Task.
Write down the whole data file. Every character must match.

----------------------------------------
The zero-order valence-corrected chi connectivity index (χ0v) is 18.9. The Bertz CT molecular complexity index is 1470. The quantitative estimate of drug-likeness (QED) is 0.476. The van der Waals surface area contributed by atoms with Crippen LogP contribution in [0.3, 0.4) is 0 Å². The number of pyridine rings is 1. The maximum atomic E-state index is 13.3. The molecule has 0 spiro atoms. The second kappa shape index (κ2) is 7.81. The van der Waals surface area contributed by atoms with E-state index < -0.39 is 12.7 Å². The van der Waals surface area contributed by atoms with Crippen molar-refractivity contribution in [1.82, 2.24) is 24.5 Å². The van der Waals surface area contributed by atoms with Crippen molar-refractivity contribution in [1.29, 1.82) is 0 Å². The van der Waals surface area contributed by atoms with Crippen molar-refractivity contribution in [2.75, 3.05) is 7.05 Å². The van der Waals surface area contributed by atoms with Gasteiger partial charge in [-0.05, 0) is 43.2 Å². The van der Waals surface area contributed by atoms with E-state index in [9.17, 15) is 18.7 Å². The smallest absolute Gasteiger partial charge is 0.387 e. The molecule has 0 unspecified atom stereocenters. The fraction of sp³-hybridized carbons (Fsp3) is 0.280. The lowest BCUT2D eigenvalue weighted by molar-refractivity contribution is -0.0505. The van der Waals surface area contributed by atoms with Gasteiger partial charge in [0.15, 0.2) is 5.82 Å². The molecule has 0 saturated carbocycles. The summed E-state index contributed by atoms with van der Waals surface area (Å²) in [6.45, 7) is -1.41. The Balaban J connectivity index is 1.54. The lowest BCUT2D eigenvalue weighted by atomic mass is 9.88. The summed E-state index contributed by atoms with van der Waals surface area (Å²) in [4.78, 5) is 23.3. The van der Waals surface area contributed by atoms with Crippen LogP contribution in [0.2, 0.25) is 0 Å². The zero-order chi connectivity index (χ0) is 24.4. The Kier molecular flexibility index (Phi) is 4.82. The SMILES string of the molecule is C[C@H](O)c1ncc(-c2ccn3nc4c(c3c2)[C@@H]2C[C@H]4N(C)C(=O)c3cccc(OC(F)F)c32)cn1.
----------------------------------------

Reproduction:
The zero-order valence-corrected chi connectivity index (χ0v) is 18.9. The Bertz CT molecular complexity index is 1470. The quantitative estimate of drug-likeness (QED) is 0.476. The van der Waals surface area contributed by atoms with Crippen LogP contribution in [0.3, 0.4) is 0 Å². The number of pyridine rings is 1. The maximum atomic E-state index is 13.3. The molecule has 0 spiro atoms. The second kappa shape index (κ2) is 7.81. The van der Waals surface area contributed by atoms with E-state index < -0.39 is 12.7 Å². The van der Waals surface area contributed by atoms with Crippen molar-refractivity contribution in [1.82, 2.24) is 24.5 Å². The van der Waals surface area contributed by atoms with Crippen molar-refractivity contribution in [1.29, 1.82) is 0 Å². The van der Waals surface area contributed by atoms with Crippen molar-refractivity contribution in [2.75, 3.05) is 7.05 Å². The van der Waals surface area contributed by atoms with Gasteiger partial charge in [-0.05, 0) is 43.2 Å². The van der Waals surface area contributed by atoms with E-state index in [9.17, 15) is 18.7 Å². The smallest absolute Gasteiger partial charge is 0.387 e. The molecule has 0 unspecified atom stereocenters. The fraction of sp³-hybridized carbons (Fsp3) is 0.280. The lowest BCUT2D eigenvalue weighted by molar-refractivity contribution is -0.0505. The van der Waals surface area contributed by atoms with Gasteiger partial charge in [0.15, 0.2) is 5.82 Å². The molecule has 0 saturated carbocycles. The summed E-state index contributed by atoms with van der Waals surface area (Å²) in [6.45, 7) is -1.41. The Balaban J connectivity index is 1.54. The lowest BCUT2D eigenvalue weighted by atomic mass is 9.88. The summed E-state index contributed by atoms with van der Waals surface area (Å²) in [4.78, 5) is 23.3. The van der Waals surface area contributed by atoms with Crippen LogP contribution in [0.2, 0.25) is 0 Å². The zero-order chi connectivity index (χ0) is 24.4. The Kier molecular flexibility index (Phi) is 4.82. The SMILES string of the molecule is C[C@H](O)c1ncc(-c2ccn3nc4c(c3c2)[C@@H]2C[C@H]4N(C)C(=O)c3cccc(OC(F)F)c32)cn1.